• Kyodo


All Nippon Airways Co. is turning to Taiwanese cabin attendants to promote its services as visitor numbers from the island nation rebound following last year’s natural and nuclear calamities.

ANA said its flights from Tokyo to Taipei will have one Taiwanese attendant from Sunday. The airline provides services between Narita International Airport and Taoyuan airport, about 40 km from Taiwan’s capital, and from Tokyo’s Haneda airport to Taipei Songshan Airport.

To this end, ANA will promote eight Taiwanese translators currently working on these routes to cabin attendants, and plans to recruit more in Taiwan to lure passengers.

“We will be able to better respond to requests from Taiwanese travelers because we speak Chinese,” 25-year-old Hu Feng-hsien, one of the eight new attendants, said during a training session.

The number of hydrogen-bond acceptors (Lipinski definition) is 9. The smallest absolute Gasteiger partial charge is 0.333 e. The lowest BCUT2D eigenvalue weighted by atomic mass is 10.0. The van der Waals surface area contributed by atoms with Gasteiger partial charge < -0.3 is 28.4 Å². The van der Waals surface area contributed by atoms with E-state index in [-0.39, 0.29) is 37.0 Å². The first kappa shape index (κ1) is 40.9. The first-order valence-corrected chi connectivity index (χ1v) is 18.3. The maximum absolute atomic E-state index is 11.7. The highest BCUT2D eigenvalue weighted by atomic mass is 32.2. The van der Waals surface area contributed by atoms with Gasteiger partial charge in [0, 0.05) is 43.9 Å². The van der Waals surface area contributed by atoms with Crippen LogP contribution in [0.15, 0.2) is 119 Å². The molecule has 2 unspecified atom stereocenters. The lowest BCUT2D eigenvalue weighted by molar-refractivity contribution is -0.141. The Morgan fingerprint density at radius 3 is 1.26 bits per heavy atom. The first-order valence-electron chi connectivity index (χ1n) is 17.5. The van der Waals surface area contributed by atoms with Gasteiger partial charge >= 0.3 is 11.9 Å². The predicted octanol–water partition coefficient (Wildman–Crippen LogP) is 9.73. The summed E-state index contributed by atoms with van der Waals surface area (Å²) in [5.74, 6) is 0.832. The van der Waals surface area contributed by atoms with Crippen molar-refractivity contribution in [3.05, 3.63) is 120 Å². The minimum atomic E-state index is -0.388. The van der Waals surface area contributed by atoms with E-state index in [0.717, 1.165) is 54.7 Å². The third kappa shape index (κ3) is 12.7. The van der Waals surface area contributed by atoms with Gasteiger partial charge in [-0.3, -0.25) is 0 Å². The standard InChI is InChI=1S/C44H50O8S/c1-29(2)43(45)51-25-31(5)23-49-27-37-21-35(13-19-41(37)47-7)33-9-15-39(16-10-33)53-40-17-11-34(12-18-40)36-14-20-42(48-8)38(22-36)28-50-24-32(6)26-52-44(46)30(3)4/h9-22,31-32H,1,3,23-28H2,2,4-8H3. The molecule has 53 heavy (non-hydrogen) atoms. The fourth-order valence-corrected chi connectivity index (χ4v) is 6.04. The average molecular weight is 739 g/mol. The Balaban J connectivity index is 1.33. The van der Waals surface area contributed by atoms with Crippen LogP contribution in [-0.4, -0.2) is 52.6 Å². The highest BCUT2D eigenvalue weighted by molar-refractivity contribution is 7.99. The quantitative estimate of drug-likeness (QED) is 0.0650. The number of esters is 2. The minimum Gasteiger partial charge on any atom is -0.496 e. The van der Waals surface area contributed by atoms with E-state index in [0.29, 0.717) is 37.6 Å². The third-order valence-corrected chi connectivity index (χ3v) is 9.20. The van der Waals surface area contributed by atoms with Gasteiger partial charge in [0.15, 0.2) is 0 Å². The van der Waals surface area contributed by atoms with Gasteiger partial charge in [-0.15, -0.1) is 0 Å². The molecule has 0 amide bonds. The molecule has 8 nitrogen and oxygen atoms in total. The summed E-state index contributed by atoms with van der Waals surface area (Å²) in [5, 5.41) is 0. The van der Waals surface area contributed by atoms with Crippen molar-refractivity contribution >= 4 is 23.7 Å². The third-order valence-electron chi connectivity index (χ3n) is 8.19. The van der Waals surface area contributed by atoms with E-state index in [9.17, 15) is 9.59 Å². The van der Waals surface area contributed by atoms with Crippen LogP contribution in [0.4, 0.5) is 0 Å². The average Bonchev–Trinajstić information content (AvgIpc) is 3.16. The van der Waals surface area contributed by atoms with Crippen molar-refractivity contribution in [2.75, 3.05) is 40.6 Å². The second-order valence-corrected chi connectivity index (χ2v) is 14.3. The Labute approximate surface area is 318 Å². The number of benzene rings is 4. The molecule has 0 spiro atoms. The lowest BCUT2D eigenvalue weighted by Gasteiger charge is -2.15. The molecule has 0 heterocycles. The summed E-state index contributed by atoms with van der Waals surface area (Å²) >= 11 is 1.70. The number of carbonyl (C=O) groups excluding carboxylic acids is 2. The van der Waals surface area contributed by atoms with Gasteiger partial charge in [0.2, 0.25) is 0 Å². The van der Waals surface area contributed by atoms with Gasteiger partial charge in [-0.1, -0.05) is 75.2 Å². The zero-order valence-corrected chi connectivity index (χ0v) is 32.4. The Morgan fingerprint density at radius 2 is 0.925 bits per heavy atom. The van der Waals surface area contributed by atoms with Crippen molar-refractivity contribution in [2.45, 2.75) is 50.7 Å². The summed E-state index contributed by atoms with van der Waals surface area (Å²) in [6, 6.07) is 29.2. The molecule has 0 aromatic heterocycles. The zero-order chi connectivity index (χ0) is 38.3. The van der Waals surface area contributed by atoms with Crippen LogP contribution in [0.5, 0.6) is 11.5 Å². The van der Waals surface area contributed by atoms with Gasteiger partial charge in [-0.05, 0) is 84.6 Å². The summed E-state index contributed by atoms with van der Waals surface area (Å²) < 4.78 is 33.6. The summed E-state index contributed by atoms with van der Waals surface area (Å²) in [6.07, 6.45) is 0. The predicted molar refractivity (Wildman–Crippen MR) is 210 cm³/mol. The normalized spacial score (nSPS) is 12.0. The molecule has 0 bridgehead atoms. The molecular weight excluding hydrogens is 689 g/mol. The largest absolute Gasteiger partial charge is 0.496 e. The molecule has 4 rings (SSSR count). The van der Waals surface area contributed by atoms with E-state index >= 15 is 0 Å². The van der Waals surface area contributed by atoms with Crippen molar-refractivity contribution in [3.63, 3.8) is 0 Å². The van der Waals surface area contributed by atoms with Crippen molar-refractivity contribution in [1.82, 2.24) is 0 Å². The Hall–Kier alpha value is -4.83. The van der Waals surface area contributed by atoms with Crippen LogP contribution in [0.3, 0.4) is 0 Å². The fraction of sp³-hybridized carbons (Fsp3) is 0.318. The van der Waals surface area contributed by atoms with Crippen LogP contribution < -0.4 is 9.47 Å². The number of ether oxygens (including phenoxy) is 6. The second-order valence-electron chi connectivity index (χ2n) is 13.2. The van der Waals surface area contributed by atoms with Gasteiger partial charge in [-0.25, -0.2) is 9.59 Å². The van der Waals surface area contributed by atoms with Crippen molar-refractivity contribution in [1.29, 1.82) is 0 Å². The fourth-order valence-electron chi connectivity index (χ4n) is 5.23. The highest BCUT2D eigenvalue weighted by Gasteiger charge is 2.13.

Hiroko Kawamoto, chief of ANA’s cabin attendant service division, said, “We would like to boost our ability to respond to passenger needs in various languages and demonstrate the Japanese spirit of hospitality to the world.”

Passenger traffic from Taiwan dropped last year in the wake of the Great East Japan Earthquake, according to the Japan National Tourism Organization, but the volume has recently started to pick up.

In the first six months of the year, Taiwanese visitors totalled around 690,000, a rise of 11 percent compared with the same period last year. Meanwhile, 1.3 million Japanese visited Taiwan between January and June, up from 1.08 million in 2010.

“One of the factors (behind the rise) is a heightened sense of mutual friendship after Taiwan offered a great deal of support (to Japan) over postdisaster relief efforts,” a JNTO official said.

Japan severed diplomatic relations with Taiwan when it normalized ties with China in 1972. The move later resulted in the termination of air services.

Japan Airlines Corp., ANA’s archrival, resumed flights to Taiwan in 1975 with a dedicated subsidiary, Japan Asia Airways. ANA resumed services in 1994 via Air Nippon, which fully merged with the parent in April.

Japan Asia Airways started hiring Taiwanese cabin attendants in 1976 and since its 2008 merger with JAL, up to two have been manning its flights to and from Taiwan.

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